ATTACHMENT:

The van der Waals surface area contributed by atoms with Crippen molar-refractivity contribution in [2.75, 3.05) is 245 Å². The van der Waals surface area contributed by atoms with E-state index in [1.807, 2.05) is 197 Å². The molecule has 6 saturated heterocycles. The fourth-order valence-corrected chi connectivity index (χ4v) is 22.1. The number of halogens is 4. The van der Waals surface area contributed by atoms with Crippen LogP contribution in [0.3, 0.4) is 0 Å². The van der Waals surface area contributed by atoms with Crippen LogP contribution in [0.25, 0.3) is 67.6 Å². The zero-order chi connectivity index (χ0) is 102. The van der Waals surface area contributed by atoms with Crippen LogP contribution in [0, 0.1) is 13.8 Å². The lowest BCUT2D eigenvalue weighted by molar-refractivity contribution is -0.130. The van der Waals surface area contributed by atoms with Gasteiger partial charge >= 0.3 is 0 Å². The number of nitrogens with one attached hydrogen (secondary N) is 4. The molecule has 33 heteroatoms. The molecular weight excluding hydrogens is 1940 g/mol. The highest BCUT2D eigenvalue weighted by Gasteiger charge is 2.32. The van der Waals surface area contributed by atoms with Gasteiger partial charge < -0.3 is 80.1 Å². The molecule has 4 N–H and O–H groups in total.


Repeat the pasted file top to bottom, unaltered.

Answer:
The van der Waals surface area contributed by atoms with Crippen molar-refractivity contribution in [2.75, 3.05) is 245 Å². The van der Waals surface area contributed by atoms with E-state index in [1.807, 2.05) is 197 Å². The molecule has 6 saturated heterocycles. The fourth-order valence-corrected chi connectivity index (χ4v) is 22.1. The number of halogens is 4. The van der Waals surface area contributed by atoms with Crippen LogP contribution in [0.3, 0.4) is 0 Å². The van der Waals surface area contributed by atoms with Crippen LogP contribution in [0.25, 0.3) is 67.6 Å². The zero-order chi connectivity index (χ0) is 102. The van der Waals surface area contributed by atoms with Crippen LogP contribution in [0, 0.1) is 13.8 Å². The lowest BCUT2D eigenvalue weighted by molar-refractivity contribution is -0.130. The van der Waals surface area contributed by atoms with Gasteiger partial charge >= 0.3 is 0 Å². The number of nitrogens with one attached hydrogen (secondary N) is 4. The molecule has 33 heteroatoms. The molecular weight excluding hydrogens is 1940 g/mol. The highest BCUT2D eigenvalue weighted by Gasteiger charge is 2.32. The van der Waals surface area contributed by atoms with Gasteiger partial charge < -0.3 is 80.1 Å². The molecule has 4 N–H and O–H groups in total.